As with the conclusion of any major test tournament, World Cup predictions abound.
This one may not go down well in Wales.
Warren Gatland's men are worthy Six Nations champions. They deserve to sit second in the world rankings after defying England and Ireland in Cardiff to claim the treasured grand slam crown. No one can take away that achievement.
Suggesting they should now be short-priced World Cup contenders requires a leap of faith, though.
From this observation point, England are the All Blacks' greatest northern threat.
How quickly that has altered, too. Four months ago Ireland were unstoppable.
Elevating England might sound strange, given the mental fragility Eddie Jones openly documented after their second half capitulation against Scotland at Twickenham.
Their inability to handle pressure will likely spark more 4am texts from Jones to management.
When assessing the threat to the All Blacks, though, potential is probably most important at this juncture.
For all their issues and form fluctuations, England produced the most commanding, compelling performance of the Six Nations.
By travelling to Dublin on opening weekend, and ending Ireland's 12-match unbeaten home run, England revealed their true potential.
Some may point to Wales' shutout of Ireland in the final round as a performance to rival but glance ahead to the hard and fast tracks Japan promises, and England's effort in Dublin was much more foreboding.
At those levels of commitment and ruthless conviction, England should be the Northern Hemisphere's World Cup flag bearers.
Of course, with Pumas coach Mario Ledesma outlining plans to select Argentina's overseas-based stars for the World Cup, England could just as easily crumble out in the pool.
For now, let's assume they progress.
When Maro Itoje and Mako Vunipola are fit, England's forwards are second only to the All Blacks in terms of dynamism. This element sets them apart in Europe.
England's power and precision blew Ireland away. In truth Joe Schmidt's men - the toast of the world so recently - are still reeling from the nature of that beating; the confidence of playmakers Johnny Sexton and Conor Murray so rocked they have not recovered.
In openside Tom Curry and centre Henry Slade, England boast players of quality and balance. Collectively, England are developing attacking variety. The second half against Scotland aside, their defence has improved dramatically, too.
England scored 24 tries in this tournament. Their fondness for bullying lesser teams bloats that figure, with eight coming against Italy. But they still amassed 14 more than Wales, though Gatland's men did accumulate the second most points (70 behind England).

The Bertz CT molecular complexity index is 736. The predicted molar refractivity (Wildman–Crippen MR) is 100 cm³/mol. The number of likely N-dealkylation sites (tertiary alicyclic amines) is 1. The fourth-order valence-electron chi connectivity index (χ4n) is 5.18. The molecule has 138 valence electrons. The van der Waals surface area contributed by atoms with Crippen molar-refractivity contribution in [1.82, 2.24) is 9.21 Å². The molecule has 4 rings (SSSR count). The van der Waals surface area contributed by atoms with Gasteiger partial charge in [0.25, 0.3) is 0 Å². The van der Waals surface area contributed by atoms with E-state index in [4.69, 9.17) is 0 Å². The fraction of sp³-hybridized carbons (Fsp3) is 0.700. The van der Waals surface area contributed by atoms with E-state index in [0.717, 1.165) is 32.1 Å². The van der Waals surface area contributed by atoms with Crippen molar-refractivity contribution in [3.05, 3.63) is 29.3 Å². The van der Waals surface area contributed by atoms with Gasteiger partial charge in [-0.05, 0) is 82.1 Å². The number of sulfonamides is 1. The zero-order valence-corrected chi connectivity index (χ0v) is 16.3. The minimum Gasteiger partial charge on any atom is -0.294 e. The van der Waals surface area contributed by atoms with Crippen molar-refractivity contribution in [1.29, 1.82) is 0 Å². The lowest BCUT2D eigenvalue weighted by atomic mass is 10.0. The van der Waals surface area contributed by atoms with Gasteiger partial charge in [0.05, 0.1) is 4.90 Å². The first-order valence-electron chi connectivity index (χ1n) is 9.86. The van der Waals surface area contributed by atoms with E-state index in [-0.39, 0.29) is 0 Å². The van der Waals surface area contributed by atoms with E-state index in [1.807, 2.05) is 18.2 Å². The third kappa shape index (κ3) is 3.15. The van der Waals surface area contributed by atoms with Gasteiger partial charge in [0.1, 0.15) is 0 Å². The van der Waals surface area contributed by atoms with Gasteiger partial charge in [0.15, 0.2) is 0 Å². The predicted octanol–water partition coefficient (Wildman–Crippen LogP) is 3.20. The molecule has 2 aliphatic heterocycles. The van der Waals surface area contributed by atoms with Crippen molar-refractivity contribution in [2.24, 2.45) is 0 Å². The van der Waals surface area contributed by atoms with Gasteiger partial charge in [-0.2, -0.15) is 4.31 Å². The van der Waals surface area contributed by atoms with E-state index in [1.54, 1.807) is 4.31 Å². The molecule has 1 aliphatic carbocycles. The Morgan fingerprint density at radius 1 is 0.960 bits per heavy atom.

The strength of Wales' Six Nations success instead lies in their ball retention and Shaun Edwards-inspired defence. They conceded seven tries and an average of 13 points per game, prompting Scotland coach Gregor Townsend to label it the best defence in the world.
There is also, without doubt, growing belief attached to 14 test wins in a row.
It would, however, be naïve to believe quality opposition won't manage more than 13 points in Japan.
Perhaps more than any other rugby nation, Wales rise on emotion. And it is here questions begin to arise.
There is a big difference between contesting a grand slam at the Principality Stadium, in the pouring rain, on a sodden pitch, with almost 80,000 chanting locals, compared to a pool match in Japan.
While the tide turned somewhat with the unbeaten run in November, Gatland's record with Wales against the Springboks, Wallabies and All Blacks – seven wins from 41 tests since 2007 – also lingers.
The Southern Hemisphere adopts different tactics and styles and, so, when considering the World Cup, analysis must be broadened well beyond a Six Nations context alone.
How much have Wales progressed since their last 33-18 defeat to a weakened All Blacks team, missing Brodie Retallick, Kieran Read and Ben Smith among others, in Cardiff in November, 2017?
This is not to say Wales are not capable of giving the World Cup a proper shake. Add influential No 8 Taulupe Faletau back in the mix, and their back-row has real strength.
Perspective is, however, needed when it comes to global permutations, given Wales have not faced the All Blacks in almost two years, and the contrasting conditions Japan will bring.
Scotland, with the magic touch of Finn Russell pulling the strings, could yet be the surprise package if they can get their best team on the park.
The final word must be on Ireland – their regression this year quite stunning.
Four of five matches were well below standards.
In his post-match address from Cardiff, following the worst performance of his tenure after the request for the roof to remain open backfired, Schmidt turned on his media by suggesting preparation was undermined by publishing the team early.
Never mind Ireland were held scoreless for 82 minutes and seemingly bereft of ideas when forced to chase the game.
Angst is again rising, with suggestions Ireland's gameplan is broken and that opposition have identified they simply need to match them physically.
The truth probably is somewhere in between.
Ireland's attacking game is in need of most attention, with Schmidt's convictions now to be seriously tested.
Predictions are made to be broken but, on the evidence of this Six Nations, England at their peak could cause the All Blacks the most problems.